The Walgreens "spectacular," a sort of showoff term traditionally used to refer to the displays that illuminate Broadway, encompasses three sides of the One Times Square building. In total, 29 screens surround the building, and combine in various configurations to simplify the content production as much as possible. The diagonals that flank both sides of the building rise 17 stories - each side is comprised of three screens - and measure 28 feet wide by 250 feet tall. In front, the screen facing 42nd Street clocks in at 54 feet wide by 31 feet tall. The visual extravaganza is grounded ...
Ads can basically pop up anywhere these days - from the newspaper to the phone to the road to the air to the coffee shop. The variety of innovative advertising formats suggests no pre-set limits for imagination. Not so when it comes to underlying strategies; they remain unwaveringly old school. The industry seems to cling to a convention that there are but two distinctive objectives a campaign can pursue: direct response or branding.
Make no mistake: It's clear that a recession, perhaps even a depression, is here. Consumer confidence has plummeted along with the markets. Advertising expenditures are being pulled back. What does this mean for research?
Do you think you are successful? Ambitious? In this era, when our economic ecosystem stares in the face of fabulous failure, our own personal successes and ambitions can become much more powerfully luminous to each of us. My own lens on ambition was profoundly refocused about 15 years ago when I visited India and took the opportunity to meet a spiritual philosopher - a budding Deepak Chopra, if you will.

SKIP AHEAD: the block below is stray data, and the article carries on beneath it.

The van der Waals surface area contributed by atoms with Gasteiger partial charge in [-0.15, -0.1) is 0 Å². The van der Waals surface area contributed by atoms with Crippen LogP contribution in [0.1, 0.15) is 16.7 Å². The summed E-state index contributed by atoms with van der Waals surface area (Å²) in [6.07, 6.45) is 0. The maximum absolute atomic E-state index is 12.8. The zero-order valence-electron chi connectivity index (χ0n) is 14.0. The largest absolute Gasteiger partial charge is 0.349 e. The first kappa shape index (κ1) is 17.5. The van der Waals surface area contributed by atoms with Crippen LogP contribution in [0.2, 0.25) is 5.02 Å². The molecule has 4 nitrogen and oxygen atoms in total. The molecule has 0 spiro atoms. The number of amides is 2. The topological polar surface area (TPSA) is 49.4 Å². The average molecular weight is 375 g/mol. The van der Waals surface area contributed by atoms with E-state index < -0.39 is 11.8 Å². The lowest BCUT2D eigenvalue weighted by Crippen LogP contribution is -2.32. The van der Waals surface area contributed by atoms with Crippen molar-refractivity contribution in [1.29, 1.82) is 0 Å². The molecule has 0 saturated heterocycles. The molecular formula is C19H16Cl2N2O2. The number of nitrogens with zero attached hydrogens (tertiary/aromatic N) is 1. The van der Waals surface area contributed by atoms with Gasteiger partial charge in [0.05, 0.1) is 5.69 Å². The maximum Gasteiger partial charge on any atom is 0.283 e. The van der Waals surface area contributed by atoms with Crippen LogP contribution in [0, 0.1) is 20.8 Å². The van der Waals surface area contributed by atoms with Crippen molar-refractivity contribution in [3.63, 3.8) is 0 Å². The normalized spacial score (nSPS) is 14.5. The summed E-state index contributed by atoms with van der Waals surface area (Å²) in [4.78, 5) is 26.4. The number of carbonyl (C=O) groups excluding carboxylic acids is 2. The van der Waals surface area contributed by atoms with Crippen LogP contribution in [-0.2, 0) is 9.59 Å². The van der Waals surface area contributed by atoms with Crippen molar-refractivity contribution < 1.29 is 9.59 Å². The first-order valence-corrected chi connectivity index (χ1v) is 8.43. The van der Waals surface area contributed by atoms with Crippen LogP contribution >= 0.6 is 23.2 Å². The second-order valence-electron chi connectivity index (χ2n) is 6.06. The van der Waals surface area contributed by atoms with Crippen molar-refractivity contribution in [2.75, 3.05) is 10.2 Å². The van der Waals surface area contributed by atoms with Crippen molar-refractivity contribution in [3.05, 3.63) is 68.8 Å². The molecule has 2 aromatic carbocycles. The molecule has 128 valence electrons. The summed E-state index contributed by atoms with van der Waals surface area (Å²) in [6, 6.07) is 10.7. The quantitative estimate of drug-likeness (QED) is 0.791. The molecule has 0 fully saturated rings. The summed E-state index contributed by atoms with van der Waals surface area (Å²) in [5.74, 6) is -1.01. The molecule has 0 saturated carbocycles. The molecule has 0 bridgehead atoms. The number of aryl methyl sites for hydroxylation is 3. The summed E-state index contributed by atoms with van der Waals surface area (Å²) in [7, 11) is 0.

Are you kidding me? Those words reverberated in my head upon reading a recent column in this magazine. The piece, "Don't Give Up Just Yet" (October 2008), reported on a major study conducted by Yankelovich and Sequent Partners that revealed what was posited as a silver lining amidst the storm clouds facing traditional media today: Despite their rapid migration to new media, consumers like - and are more responsive to - advertising in traditional channels. The author, J. Walker Smith, suggested this finding might be a reason not to lose faith in old-school media quite yet.
When i first heard the premise of mad men it made me, well - mad. Set in 1960s New York, the sexy, stylized and provocative amc drama follows the lives of the ruthlessly competitive men and women of Madison Avenue advertising, an ego-driven world where key players make an art of the sell.
In honor of the month that brings us valentine's day, I'm dedicating this column to creating a meaningful connection - between your left brain and your right brain. Though not exactly a tale of romance, you may find your customers showing you some love as a result.
Remember the days when technology belonged to adults? Parents would shop for it, buy it, install it, and caution the kids not to break it. Today, children are the technology experts. They are teaching their parents about new technologies and how to use them. They are the digital natives, and they are leaving the rest of us behind. In some ways, technology is the new generation gap.
Long before constructing 108-inch flat-screen, liquid-crystal display televisions became de rigueur among electronics companies, the picture box was, indeed, just a box.
Hal Holbrook looks as if he is going to cry. The 89-year-old veteran actor may have good reason. He stares directly into the camera, delivering his lines with the gravitas he might employ when playing a u.s. president informing his nation's people they have only hours to ive before a meteor destroys the earth. He pauses melodramatically between each clause, his voicecatching - at times, even breaking - and invites you to linger on his glassy eyes, welling with tears.